Getting Past Stereotypes That Limit Women’s Power
Kathleen Kelley Reardon is Professor Emerita of Management at University of Southern California Marshall School of Business.
She earned her Ph.D. summa cum laude and with distinction at the University of Massachusetts at Amherst after receiving her BA degree with honors from University of Connecticut at Storrs. Kathleen is a member of Phi Beta Kappa, Phi Kappa Phi and Mortar Board.
Her primary areas of scholarly interest have been leadership communication, persuasion, politics in the workplace, negotiation and interpersonal communication. Public Opinion Quarterly described her first book, Persuasion in Practice, as a landmark contribution to the field.
Kathleen has taught negotiation, leadership and politics in the MBA, Executive MBA, and International MBA. For 15 years, she served on the USC Preventive Medicine faculty, developing interventions aimed at changing health habits among high-risk populations. She also served as associate director with Warren Bennis of the USC Leadership Institute.
She has authored 10 books and numerous articles, including three for The Harvard Business Review. Her 2001 book The Secret Handshake: Mastering the Politics of the Business Inner Circle (Currency, Doubleday) became an Amazon.com nonfiction and business best seller. It was followed by The Skilled Negotiator (Jossey-Bass, 2004), It’s All Politics: Winning in a World Where Hard Work and Talent Aren’t Enough (Currency, Doubleday, 2005), Childhood Denied: Ending the Nightmare of Child Abuse and Neglect (Sage, 2008), and Comebacks at Work: Using Conversation to Master Confrontation (Harper Business, 2010).
Her first novel, Shadow Campus, is an inside look at the politics of academia, a mystery-thriller and a love story. Forbes described it as a “masterful debut.” The sequel is underway for publication in 2015.
Kathleen was awarded the 2013 Humanitarian Award by the University of Connecticut Alumni Association based on her contributions to underserved groups, especially in originating and working to develop college prep academies for foster teens (www.firststar.org).
Kathleen is a signature blogger at Huffington Post (since 2005) and also blogs at her website (www.kathleenkelleyreardon.com).
It isn’t that women desire power less than men do, but in traditional organizations some common avenues to obtaining and maintaining power are blocked for them. A host of stereotypes will continue to limit women’s power unless they remain alert to the problem and take steps to remedy it. Powerful people use status, reward, coercion, information, perceived similarity and expertise to influence others. Women, stereotypically, aren’t supposed to use direct forms of these tactics, so often they develop more indirect means of acquiring and maintaining power.
Those young and new to organizations can acquire some useful forms of power simply because their skills, energy and gung ho attitude are required to accomplish certain tasks. So, early in a woman’s career, her inability to exert direct power doesn’t usually deter her advancement -- but that changes as she moves upward toward managerial positions. In order to continue advancing, women need to acquire their own intrinsic power and not merely associate with or find ways to please those persons who have it.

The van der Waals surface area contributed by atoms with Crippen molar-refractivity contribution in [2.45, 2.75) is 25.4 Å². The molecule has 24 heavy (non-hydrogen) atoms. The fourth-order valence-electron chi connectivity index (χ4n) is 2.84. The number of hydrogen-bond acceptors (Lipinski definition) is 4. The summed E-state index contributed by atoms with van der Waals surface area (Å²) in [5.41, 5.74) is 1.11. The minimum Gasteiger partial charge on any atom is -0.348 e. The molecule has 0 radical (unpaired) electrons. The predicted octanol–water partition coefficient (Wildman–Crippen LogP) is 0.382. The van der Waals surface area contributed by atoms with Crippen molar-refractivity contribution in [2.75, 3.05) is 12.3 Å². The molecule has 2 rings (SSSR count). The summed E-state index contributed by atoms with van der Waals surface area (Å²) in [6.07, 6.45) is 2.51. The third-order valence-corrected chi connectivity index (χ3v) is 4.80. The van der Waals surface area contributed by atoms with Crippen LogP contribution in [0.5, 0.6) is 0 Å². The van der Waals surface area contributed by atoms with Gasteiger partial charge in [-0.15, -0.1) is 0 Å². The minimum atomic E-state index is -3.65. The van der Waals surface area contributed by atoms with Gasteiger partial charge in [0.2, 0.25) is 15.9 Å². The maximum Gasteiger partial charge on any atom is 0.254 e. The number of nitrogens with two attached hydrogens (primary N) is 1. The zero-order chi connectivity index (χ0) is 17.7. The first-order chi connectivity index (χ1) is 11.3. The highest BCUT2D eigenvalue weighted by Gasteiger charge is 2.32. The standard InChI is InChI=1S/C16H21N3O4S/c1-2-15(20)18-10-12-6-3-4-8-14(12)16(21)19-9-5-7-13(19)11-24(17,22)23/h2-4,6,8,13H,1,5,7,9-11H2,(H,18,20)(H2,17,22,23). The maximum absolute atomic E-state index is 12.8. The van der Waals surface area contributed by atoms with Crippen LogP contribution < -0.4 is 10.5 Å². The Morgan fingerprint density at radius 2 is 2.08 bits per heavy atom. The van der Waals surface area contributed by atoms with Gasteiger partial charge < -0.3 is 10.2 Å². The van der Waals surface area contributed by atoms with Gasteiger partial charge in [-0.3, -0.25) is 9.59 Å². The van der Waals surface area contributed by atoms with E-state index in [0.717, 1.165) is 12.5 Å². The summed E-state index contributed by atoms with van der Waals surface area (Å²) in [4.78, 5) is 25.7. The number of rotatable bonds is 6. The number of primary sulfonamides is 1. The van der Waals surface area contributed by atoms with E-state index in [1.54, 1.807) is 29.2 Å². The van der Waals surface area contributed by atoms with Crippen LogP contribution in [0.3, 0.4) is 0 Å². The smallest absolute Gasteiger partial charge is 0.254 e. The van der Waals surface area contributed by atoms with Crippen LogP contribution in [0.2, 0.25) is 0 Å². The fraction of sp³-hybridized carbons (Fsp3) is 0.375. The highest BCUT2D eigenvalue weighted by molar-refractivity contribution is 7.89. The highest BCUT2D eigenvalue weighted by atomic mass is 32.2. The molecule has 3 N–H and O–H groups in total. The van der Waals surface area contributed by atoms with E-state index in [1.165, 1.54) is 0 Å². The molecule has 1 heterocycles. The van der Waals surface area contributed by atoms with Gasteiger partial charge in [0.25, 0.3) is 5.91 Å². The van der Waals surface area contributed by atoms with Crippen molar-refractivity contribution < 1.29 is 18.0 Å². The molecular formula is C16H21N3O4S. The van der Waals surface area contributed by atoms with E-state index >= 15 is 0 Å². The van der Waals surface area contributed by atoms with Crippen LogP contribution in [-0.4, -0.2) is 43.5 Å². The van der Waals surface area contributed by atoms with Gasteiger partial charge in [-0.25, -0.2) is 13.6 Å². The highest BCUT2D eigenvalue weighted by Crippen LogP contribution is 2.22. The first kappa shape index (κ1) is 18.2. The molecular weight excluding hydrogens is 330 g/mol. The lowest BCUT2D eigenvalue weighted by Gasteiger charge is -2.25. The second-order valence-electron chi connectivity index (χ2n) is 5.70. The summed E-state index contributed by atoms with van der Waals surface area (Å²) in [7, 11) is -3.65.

Some women are fortunate enough to look like they expect and deserve to be heard and respected. One such woman told me that having been brought up in New York City, where you have to learn to take care of yourself, gave her an edge. But the greater advantage, she added, was “I look like I could be dangerous. My voice and my physique are scary to a lot of people. They don’t want to mess with me.”
There’s something to be said for looking like you could make other people’s lives difficult. This is more than verbal assertiveness, which can land the label “aggressive” on many women. Being ‘scary’ isn’t only to be capable of aggressiveness, but to be comfortable with acting that way when necessary. Women who master this form of power personify Machiavelli’s advice that “one ought to be both feared and loved, but as it is difficult for the two to go together, it is much safer to be feared than loved, if one of the two has to be wanting.”
Being “scary” doesn’t work everywhere, and frequently isn’t accessible as an avenue toward power for women, even when desirable. The key is to: (1) become aware of what labels are keeping you from exerting the forms of power used effectively by those around you, and (2) either ignore such labels and go ahead to develop those forms of power or find comfortable ways to develop more accessible forms that work just as well.
It’s important for women, and men, to learn how to explore power and its various forms, and then stretch beyond their current boundaries. For women, this often requires reframing labels like “aggressive” that others may try to impose on you, by suggesting instead that you are “determined” or “persistent” or that what they perceive as “irritable” is exactly what’s required to get a specific job done.
Power is necessary to move ahead in most organizations. It needn’t be overbearing or displayed constantly, but if you want others to think twice before they dismiss, patronize, or exclude you, it’s important to give them a reason to do. Sometimes, it doesn’t even take much effort to reach this point. When you refuse to let other people act as if you have no power, you take the first step toward demonstrating that you actually do.
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